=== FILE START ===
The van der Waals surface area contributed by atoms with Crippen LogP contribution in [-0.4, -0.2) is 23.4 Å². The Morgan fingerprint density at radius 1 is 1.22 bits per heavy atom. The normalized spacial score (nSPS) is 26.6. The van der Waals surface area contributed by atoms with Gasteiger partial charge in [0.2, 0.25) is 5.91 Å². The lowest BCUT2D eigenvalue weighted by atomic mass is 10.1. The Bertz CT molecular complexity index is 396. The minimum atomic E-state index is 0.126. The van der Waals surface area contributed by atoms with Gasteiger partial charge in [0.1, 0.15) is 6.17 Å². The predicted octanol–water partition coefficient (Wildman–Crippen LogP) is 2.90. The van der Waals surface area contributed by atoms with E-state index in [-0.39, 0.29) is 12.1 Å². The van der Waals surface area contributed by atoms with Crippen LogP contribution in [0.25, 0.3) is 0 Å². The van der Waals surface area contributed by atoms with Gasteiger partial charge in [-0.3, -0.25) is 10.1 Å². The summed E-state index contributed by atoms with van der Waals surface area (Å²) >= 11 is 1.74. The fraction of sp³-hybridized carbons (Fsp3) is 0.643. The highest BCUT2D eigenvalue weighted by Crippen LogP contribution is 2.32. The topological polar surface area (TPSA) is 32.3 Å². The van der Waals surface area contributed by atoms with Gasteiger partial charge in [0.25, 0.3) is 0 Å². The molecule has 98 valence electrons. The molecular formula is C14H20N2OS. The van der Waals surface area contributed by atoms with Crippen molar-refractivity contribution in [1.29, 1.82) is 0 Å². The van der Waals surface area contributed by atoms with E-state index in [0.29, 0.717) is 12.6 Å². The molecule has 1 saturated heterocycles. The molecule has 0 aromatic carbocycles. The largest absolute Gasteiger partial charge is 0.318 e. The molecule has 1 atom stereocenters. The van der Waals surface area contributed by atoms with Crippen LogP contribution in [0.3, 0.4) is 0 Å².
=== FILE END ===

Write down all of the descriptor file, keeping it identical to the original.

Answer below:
The van der Waals surface area contributed by atoms with Crippen LogP contribution in [-0.4, -0.2) is 23.4 Å². The Morgan fingerprint density at radius 1 is 1.22 bits per heavy atom. The normalized spacial score (nSPS) is 26.6. The van der Waals surface area contributed by atoms with Gasteiger partial charge in [0.2, 0.25) is 5.91 Å². The lowest BCUT2D eigenvalue weighted by atomic mass is 10.1. The Bertz CT molecular complexity index is 396. The minimum atomic E-state index is 0.126. The van der Waals surface area contributed by atoms with Gasteiger partial charge in [0.1, 0.15) is 6.17 Å². The predicted octanol–water partition coefficient (Wildman–Crippen LogP) is 2.90. The van der Waals surface area contributed by atoms with E-state index in [-0.39, 0.29) is 12.1 Å². The van der Waals surface area contributed by atoms with Crippen LogP contribution in [0.25, 0.3) is 0 Å². The van der Waals surface area contributed by atoms with Gasteiger partial charge in [-0.3, -0.25) is 10.1 Å². The summed E-state index contributed by atoms with van der Waals surface area (Å²) >= 11 is 1.74. The fraction of sp³-hybridized carbons (Fsp3) is 0.643. The highest BCUT2D eigenvalue weighted by Crippen LogP contribution is 2.32. The topological polar surface area (TPSA) is 32.3 Å². The van der Waals surface area contributed by atoms with Gasteiger partial charge in [0.25, 0.3) is 0 Å². The molecule has 98 valence electrons. The molecular formula is C14H20N2OS. The van der Waals surface area contributed by atoms with Crippen molar-refractivity contribution in [1.29, 1.82) is 0 Å². The van der Waals surface area contributed by atoms with E-state index in [0.29, 0.717) is 12.6 Å². The molecule has 1 saturated heterocycles. The molecule has 0 aromatic carbocycles. The largest absolute Gasteiger partial charge is 0.318 e. The molecule has 1 atom stereocenters. The van der Waals surface area contributed by atoms with Crippen LogP contribution in [0.3, 0.4) is 0 Å².